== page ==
When do race and gender come into conflict in The House on Mango Street? Does one triumph as the more important concern, or do both issues receive equal consideration?

Expert Answers

An illustration of the letter 'A' in a speech bubbles

The conflict between gender and race seems to center around the fact that misogyny is embedded in the machismo of Esperanza's Latino culture. In the third vignette, Esperanza discusses how she sees this gender inequality early in her life.

The boys and girls live in separate worlds. The boys in their universe and we in ours. My brothers for example. They've got plenty to say to me and Nenny inside the house. But outside they can't be seen talking to girls.

Not only do the girls see the difference at a young age, the boys are also aware of the unspoken rules in their culture regarding gender; girls are not spoken to in public.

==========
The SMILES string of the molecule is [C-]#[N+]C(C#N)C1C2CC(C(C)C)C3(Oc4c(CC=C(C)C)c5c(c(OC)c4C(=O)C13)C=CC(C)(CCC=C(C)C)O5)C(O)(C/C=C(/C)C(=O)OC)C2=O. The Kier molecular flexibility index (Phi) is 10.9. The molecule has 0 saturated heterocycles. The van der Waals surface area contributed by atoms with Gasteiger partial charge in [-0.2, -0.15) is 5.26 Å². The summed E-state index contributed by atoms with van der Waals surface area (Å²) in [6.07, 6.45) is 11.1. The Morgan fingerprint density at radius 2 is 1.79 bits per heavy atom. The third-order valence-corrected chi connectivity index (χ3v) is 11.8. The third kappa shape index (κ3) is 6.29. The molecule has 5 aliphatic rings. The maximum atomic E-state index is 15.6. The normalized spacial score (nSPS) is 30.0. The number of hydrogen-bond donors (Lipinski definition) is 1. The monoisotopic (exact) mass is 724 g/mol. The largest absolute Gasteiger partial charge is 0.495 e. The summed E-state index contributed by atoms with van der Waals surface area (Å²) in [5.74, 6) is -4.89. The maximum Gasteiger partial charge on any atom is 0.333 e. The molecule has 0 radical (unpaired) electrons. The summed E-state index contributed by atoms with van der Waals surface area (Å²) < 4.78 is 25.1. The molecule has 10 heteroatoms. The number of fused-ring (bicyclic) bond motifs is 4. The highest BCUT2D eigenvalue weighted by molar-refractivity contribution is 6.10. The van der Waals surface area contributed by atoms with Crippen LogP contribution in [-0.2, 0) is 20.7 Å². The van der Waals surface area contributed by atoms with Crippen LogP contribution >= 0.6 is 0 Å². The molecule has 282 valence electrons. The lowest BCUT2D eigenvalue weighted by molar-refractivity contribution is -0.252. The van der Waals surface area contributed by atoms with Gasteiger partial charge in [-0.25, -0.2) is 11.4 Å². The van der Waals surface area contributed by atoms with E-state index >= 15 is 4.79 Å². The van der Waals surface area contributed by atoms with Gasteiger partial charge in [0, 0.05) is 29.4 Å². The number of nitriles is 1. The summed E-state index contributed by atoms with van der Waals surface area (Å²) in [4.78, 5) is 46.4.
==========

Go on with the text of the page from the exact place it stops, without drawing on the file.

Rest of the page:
Esperanza also faces racism because of the stereotypes that others have regarding Latinos—for example, that they are all in gangs and carry knives.

Those who don't know any better come into our neighborhood scared. They think we're dangerous. They think we will attack them with shiny knives. They are stupid people who are lost and got here by mistake.

Esperanza faces...

(The entire section contains 3 answers and 826 words.)

Unlock This Answer Now

Start your 48-hour free trial to unlock this answer and thousands more. Enjoy eNotes ad-free and cancel anytime.

Start your 48-Hour Free Trial
Approved by eNotes Editorial Team

Posted on

An illustration of the letter 'A' in a speech bubbles
Approved by eNotes Editorial Team

Posted on